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Revealing the Winds under the Rain. Part I: Passive Microwave Rain Retrievals Using a New Observation-Based Parameterization of Subsatellite Rain Variability and Intensity—Algorithm Description

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  • 1 Jet Propulsion Laboratory, California Institute of Technology, Pasadena, California
  • | 2 College of Oceanic and Atmospheric Sciences, Oregon State University, Corvallis, Oregon
  • | 3 Jet Propulsion Laboratory, California Institute of Technology, Pasadena, California
  • | 4 Hofstra University, Hempstead, New York
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Abstract

Scatterometer ocean surface winds have been providing very valuable information to researchers and operational weather forecasters for over 10 years. However, the scatterometer wind retrievals are compromised when rain is present. Merely flagging all rain-affected areas removes the most dynamic and interesting areas from the wind analysis. Fortunately, the Advanced Earth Observing Satellite II (ADEOS-II) mission carried a radiometer [the Advanced Microwave Scanning Radiometer (AMSR)] and a scatterometer, allowing for independent, collocated retrievals of rain. The authors developed an algorithm that uses AMSR observations to estimate the rain inside the scatterometer beam. This is the first in a series of papers that describe their approach to providing rain estimation and correction to scatterometer observations. This paper describes the retrieval algorithm and evaluates it using simulated data. Part II will present its validation when applied to AMSR observations. This passive microwave rain retrieval algorithm addresses the issues of nonuniform beam filling and hydrometeor uncertainty in a novel way by 1) using a large number of soundings to develop the retrieval database, thus accounting for the geographically varying atmospheric parameters; 2) addressing the spatial inhomogeneity of rain by developing multiple retrieval databases with different built-in inhomogeneity and rain intensity, along with a “rain indicator” to select the most appropriate database for each observed scene; 3) developing a new cloud-versus-rain partitioning that allows the use of a variety of drop size distribution assumptions to account for some of the natural variability diagnosed from the soundings; and 4) retrieving atmospheric and surface parameters just outside the rainy areas, thus providing information about the environment to help decrease the uncertainty of the rain estimates.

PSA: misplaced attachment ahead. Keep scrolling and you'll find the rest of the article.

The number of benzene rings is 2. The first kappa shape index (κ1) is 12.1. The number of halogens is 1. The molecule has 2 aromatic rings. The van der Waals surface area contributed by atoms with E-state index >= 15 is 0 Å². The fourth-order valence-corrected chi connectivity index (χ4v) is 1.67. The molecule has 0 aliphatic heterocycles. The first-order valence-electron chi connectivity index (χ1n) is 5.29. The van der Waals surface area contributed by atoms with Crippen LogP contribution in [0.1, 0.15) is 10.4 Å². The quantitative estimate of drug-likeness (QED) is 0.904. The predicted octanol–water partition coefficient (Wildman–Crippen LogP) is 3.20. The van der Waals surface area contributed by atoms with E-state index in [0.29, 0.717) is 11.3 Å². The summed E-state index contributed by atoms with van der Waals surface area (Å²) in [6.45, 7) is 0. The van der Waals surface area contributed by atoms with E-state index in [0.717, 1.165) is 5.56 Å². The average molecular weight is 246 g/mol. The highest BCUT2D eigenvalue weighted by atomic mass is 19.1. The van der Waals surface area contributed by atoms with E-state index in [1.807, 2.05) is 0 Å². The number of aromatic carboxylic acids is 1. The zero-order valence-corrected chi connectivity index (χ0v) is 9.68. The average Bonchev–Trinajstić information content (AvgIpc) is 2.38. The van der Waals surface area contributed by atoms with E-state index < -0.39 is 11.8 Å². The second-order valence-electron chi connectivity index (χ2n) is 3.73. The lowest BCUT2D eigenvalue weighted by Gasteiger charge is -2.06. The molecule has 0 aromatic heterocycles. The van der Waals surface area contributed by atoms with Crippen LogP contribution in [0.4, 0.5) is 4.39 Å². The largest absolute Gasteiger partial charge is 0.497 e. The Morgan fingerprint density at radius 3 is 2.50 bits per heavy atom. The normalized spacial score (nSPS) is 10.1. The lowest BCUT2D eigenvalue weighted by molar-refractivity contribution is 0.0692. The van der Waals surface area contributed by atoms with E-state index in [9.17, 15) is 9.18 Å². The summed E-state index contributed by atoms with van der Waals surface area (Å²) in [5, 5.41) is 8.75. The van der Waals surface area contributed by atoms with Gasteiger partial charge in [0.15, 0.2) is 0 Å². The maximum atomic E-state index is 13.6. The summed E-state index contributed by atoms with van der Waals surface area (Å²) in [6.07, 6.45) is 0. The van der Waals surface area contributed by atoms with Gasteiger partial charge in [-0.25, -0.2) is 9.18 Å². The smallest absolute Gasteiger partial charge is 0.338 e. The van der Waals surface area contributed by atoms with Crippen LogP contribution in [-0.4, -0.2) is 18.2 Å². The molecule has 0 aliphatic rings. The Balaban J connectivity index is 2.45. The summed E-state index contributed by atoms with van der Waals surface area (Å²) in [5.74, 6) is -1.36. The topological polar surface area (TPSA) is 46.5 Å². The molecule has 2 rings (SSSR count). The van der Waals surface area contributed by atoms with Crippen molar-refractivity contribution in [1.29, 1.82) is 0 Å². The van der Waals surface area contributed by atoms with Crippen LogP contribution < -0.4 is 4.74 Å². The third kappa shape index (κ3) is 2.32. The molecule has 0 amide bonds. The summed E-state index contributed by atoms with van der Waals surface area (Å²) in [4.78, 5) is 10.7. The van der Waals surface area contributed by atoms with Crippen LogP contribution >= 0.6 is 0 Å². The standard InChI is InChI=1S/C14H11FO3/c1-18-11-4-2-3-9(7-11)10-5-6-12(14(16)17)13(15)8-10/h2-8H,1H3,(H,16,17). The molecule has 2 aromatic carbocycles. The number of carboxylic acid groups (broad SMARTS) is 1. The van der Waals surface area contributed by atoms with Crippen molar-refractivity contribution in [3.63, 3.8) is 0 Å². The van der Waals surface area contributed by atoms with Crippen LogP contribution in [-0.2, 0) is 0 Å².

Corresponding author address: Svetla M. Hristova-Veleva, Jet Propulsion Laboratory, Radar Science and Engineering, 4800 Oak Grove Dr., Pasadena, CA 91109. E-mail: svetla.veleva@jpl.nasa.gov

Abstract

Scatterometer ocean surface winds have been providing very valuable information to researchers and operational weather forecasters for over 10 years. However, the scatterometer wind retrievals are compromised when rain is present. Merely flagging all rain-affected areas removes the most dynamic and interesting areas from the wind analysis. Fortunately, the Advanced Earth Observing Satellite II (ADEOS-II) mission carried a radiometer [the Advanced Microwave Scanning Radiometer (AMSR)] and a scatterometer, allowing for independent, collocated retrievals of rain. The authors developed an algorithm that uses AMSR observations to estimate the rain inside the scatterometer beam. This is the first in a series of papers that describe their approach to providing rain estimation and correction to scatterometer observations. This paper describes the retrieval algorithm and evaluates it using simulated data. Part II will present its validation when applied to AMSR observations. This passive microwave rain retrieval algorithm addresses the issues of nonuniform beam filling and hydrometeor uncertainty in a novel way by 1) using a large number of soundings to develop the retrieval database, thus accounting for the geographically varying atmospheric parameters; 2) addressing the spatial inhomogeneity of rain by developing multiple retrieval databases with different built-in inhomogeneity and rain intensity, along with a “rain indicator” to select the most appropriate database for each observed scene; 3) developing a new cloud-versus-rain partitioning that allows the use of a variety of drop size distribution assumptions to account for some of the natural variability diagnosed from the soundings; and 4) retrieving atmospheric and surface parameters just outside the rainy areas, thus providing information about the environment to help decrease the uncertainty of the rain estimates.

Corresponding author address: Svetla M. Hristova-Veleva, Jet Propulsion Laboratory, Radar Science and Engineering, 4800 Oak Grove Dr., Pasadena, CA 91109. E-mail: svetla.veleva@jpl.nasa.gov
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